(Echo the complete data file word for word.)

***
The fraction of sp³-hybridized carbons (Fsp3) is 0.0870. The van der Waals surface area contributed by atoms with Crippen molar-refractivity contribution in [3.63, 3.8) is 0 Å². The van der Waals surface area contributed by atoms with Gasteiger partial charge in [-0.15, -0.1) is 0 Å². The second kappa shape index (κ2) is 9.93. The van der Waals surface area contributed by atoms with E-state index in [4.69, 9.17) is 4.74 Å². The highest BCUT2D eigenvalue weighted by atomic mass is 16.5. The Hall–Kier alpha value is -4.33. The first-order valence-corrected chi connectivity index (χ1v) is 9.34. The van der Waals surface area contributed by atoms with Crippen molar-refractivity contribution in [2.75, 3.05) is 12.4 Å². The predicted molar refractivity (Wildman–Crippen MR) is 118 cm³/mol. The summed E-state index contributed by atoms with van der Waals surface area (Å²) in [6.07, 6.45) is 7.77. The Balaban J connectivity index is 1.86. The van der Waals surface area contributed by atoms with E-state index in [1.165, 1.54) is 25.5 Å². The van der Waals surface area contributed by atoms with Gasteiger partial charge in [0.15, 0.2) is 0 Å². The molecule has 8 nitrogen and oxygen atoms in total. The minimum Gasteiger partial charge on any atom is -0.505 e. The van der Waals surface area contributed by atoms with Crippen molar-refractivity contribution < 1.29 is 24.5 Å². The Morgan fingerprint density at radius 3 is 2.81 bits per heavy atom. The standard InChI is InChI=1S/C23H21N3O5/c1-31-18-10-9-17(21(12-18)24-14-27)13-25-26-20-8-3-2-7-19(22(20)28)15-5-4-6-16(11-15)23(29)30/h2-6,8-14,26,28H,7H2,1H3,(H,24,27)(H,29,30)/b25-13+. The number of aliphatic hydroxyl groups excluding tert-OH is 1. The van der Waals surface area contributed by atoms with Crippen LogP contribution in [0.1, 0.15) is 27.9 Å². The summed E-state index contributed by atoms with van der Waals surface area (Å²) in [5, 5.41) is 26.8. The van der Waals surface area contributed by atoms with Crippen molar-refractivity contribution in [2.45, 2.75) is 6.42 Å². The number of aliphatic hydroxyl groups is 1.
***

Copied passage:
The fraction of sp³-hybridized carbons (Fsp3) is 0.0870. The van der Waals surface area contributed by atoms with Crippen molar-refractivity contribution in [3.63, 3.8) is 0 Å². The van der Waals surface area contributed by atoms with Gasteiger partial charge in [-0.15, -0.1) is 0 Å². The second kappa shape index (κ2) is 9.93. The van der Waals surface area contributed by atoms with E-state index in [4.69, 9.17) is 4.74 Å². The highest BCUT2D eigenvalue weighted by atomic mass is 16.5. The Hall–Kier alpha value is -4.33. The first-order valence-corrected chi connectivity index (χ1v) is 9.34. The van der Waals surface area contributed by atoms with Crippen molar-refractivity contribution in [2.75, 3.05) is 12.4 Å². The predicted molar refractivity (Wildman–Crippen MR) is 118 cm³/mol. The summed E-state index contributed by atoms with van der Waals surface area (Å²) in [6.07, 6.45) is 7.77. The Balaban J connectivity index is 1.86. The van der Waals surface area contributed by atoms with E-state index in [1.165, 1.54) is 25.5 Å². The van der Waals surface area contributed by atoms with Gasteiger partial charge in [0.15, 0.2) is 0 Å². The molecule has 8 nitrogen and oxygen atoms in total. The minimum Gasteiger partial charge on any atom is -0.505 e. The van der Waals surface area contributed by atoms with Crippen molar-refractivity contribution < 1.29 is 24.5 Å². The Morgan fingerprint density at radius 3 is 2.81 bits per heavy atom. The standard InChI is InChI=1S/C23H21N3O5/c1-31-18-10-9-17(21(12-18)24-14-27)13-25-26-20-8-3-2-7-19(22(20)28)15-5-4-6-16(11-15)23(29)30/h2-6,8-14,26,28H,7H2,1H3,(H,24,27)(H,29,30)/b25-13+. The number of aliphatic hydroxyl groups excluding tert-OH is 1. The van der Waals surface area contributed by atoms with Crippen LogP contribution in [0.1, 0.15) is 27.9 Å². The summed E-state index contributed by atoms with van der Waals surface area (Å²) in [5, 5.41) is 26.8. The van der Waals surface area contributed by atoms with Crippen molar-refractivity contribution in [2.45, 2.75) is 6.42 Å². The number of aliphatic hydroxyl groups is 1.